Each week this season, we’ll take the temperature of the Nationals roster to see whose stock is rising or falling.
Team slash: .262/.322/.373
Team ERA: 2.32
Runs per game: 3.42
Bryce Harper, RF: 3 HR/ 8 RBI/ 1.047 OPS
Was there any way he wouldn't make it on here? Harper's memorable three-homer game Wednesday afternoon was obviously the high point of what's been a very solid start to his season. We've been used to seeing him put on power displays in the past, but we probably haven't seen him as locked in as he is right now. Though he's not hitting .300 just yet (his average sits at .265 at the moment), his NL-leading 26 walks is a telling sign of of both the 22-year-old's increasingly patient approach at the plate as well as opposing pitchers' respect of him. For all that's been said about him since he's been in the big leagues, it's easy to forget that he's still nine months younger than the Cubs' Kris Bryant, this year's "it" prospect. It's still really early in the year, but perhaps we're on the cusp of watching Harper transform into the transcendent player many expect him to be.
Yunel Escobar, 3B: .345 AVG/ 4 RBI/ .355 OBP
Maybe it's the fresh start with a new team, maybe it's the added protection in the lineup, but Escobar seems to be feeling right at home with the Nats thus far. Over the last week, he notched the highest average of any of the everyday players, keyed by Monday's career best 5-for-5 effort in a comeback win over the Marlins. For a player whose track record suggests he's a solid-but-not-spectacular hitter, he sure seems to be in the middle of nearly every big rally the club has had over the last few weeks. And as an added bonus, he's been able to hold down the fort at third base while Anthony Rendon has been out.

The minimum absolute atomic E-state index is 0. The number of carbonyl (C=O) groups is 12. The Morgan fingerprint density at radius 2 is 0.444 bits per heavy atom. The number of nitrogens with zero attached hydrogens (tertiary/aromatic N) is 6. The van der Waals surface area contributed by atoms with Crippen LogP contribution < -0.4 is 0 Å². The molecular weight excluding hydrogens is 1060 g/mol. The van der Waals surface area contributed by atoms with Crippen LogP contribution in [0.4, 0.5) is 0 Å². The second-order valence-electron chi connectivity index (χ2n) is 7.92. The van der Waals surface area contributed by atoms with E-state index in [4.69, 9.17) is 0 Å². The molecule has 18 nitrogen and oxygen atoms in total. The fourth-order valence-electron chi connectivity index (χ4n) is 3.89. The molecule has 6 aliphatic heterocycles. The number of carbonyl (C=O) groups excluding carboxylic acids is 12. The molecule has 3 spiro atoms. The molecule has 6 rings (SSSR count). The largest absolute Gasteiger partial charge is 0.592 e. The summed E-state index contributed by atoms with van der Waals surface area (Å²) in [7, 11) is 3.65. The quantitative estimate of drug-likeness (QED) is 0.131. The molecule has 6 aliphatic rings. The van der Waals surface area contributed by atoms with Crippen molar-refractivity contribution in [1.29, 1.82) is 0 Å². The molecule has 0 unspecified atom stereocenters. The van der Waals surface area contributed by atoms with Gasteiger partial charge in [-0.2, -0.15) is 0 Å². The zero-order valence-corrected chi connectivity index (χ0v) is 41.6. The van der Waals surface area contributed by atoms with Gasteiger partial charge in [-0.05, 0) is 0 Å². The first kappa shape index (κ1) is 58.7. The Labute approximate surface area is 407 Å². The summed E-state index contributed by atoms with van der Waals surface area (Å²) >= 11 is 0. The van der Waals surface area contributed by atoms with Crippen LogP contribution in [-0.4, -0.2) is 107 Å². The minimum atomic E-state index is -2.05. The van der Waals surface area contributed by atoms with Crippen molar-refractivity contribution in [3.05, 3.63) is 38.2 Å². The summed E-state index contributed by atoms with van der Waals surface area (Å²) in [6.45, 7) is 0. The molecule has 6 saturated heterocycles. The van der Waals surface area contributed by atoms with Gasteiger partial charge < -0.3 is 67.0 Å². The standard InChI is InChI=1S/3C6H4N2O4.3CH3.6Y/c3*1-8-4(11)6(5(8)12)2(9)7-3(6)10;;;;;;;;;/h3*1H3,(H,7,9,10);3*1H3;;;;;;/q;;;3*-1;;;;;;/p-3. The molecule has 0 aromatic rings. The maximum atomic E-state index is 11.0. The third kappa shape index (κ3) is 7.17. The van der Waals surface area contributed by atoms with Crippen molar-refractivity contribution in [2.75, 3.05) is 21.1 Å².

Drew Storen, RP: 4 GP/ 3 Sv/ 0.00 ERA
A lot of fans still get shivers when Storen comes on in the ninth to close out a game, but more often than not he gets the job done. In what was a bounce-back week for the beleaguered Nats bullpen, he was especially dominant; he allowed just two base runners in four innings, struck out four and walked none en route to earning three saves. On the season, his ERA is at 1.50 and has a 13-to-3 strikeout-to-walk ratio. As with any closer, a few bad outings will stick out in the minds of many, but Storen has turned in far more good than bad so far in 2015.
Gio Gonzalez, SP: 7.0 IP/ 0.00 ERA/ 9 K
On a night where the Nats offense mustered just one run, Gio picked a nice time to turn in his best performance of the season. He shut out the division-leading Mets in seven innings of work while striking out nine and walking two to earn his second win of the year. He was putting hitters away with his entire arsenal: Whether it was the curveball that fell off the table, the changeup or the fastball that hit 94 mph at times, Gonzalez looked like he had everything working in the Big Apple. It was the type of start that'd make other clubs envious that he's considered a "back of the rotation" guy for the Nats, when he could easily be much more if he were on practically any other team in the league.
Jayson Werth, LF: .227 OBP/ .227 SLG
With Werth landing in this spot three weeks in a row, it might be time for the Nats to wonder what's wrong with their three-hole hitter. Matt Williams opted to rest him two days in a row due to a "cranky" shoulder, and perhaps the time off would do Werth well. But if he's still feeling the effects of offseason shoulder surgery, what's to say he won't struggle again once he's reinserted into the lineup? That's the worry here, and if that's the case, you wonder how long it'll take before he gets back to being his old self.